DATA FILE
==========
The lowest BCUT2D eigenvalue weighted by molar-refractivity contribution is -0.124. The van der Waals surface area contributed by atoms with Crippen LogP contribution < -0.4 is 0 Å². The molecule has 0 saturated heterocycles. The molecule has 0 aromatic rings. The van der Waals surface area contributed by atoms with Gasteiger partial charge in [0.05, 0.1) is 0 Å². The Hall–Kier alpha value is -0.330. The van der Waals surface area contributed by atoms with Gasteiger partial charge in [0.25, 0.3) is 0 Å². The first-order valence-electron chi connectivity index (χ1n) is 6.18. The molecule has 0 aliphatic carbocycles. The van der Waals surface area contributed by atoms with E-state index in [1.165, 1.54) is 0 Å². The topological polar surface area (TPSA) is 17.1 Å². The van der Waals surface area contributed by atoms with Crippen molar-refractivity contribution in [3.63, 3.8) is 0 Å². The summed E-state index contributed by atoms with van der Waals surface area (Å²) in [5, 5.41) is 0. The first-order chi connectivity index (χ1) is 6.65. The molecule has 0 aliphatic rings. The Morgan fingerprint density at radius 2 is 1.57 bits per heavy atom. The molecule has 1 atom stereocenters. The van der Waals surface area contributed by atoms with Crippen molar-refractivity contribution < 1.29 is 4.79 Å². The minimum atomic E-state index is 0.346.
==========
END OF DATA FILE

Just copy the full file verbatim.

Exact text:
The lowest BCUT2D eigenvalue weighted by molar-refractivity contribution is -0.124. The van der Waals surface area contributed by atoms with Crippen LogP contribution < -0.4 is 0 Å². The molecule has 0 saturated heterocycles. The molecule has 0 aromatic rings. The van der Waals surface area contributed by atoms with Gasteiger partial charge in [0.05, 0.1) is 0 Å². The Hall–Kier alpha value is -0.330. The van der Waals surface area contributed by atoms with Gasteiger partial charge in [0.25, 0.3) is 0 Å². The first-order valence-electron chi connectivity index (χ1n) is 6.18. The molecule has 0 aliphatic carbocycles. The van der Waals surface area contributed by atoms with E-state index in [1.165, 1.54) is 0 Å². The topological polar surface area (TPSA) is 17.1 Å². The van der Waals surface area contributed by atoms with Crippen molar-refractivity contribution in [3.63, 3.8) is 0 Å². The summed E-state index contributed by atoms with van der Waals surface area (Å²) in [5, 5.41) is 0. The first-order chi connectivity index (χ1) is 6.65. The molecule has 0 aliphatic rings. The Morgan fingerprint density at radius 2 is 1.57 bits per heavy atom. The molecule has 1 atom stereocenters. The van der Waals surface area contributed by atoms with Crippen molar-refractivity contribution < 1.29 is 4.79 Å². The minimum atomic E-state index is 0.346.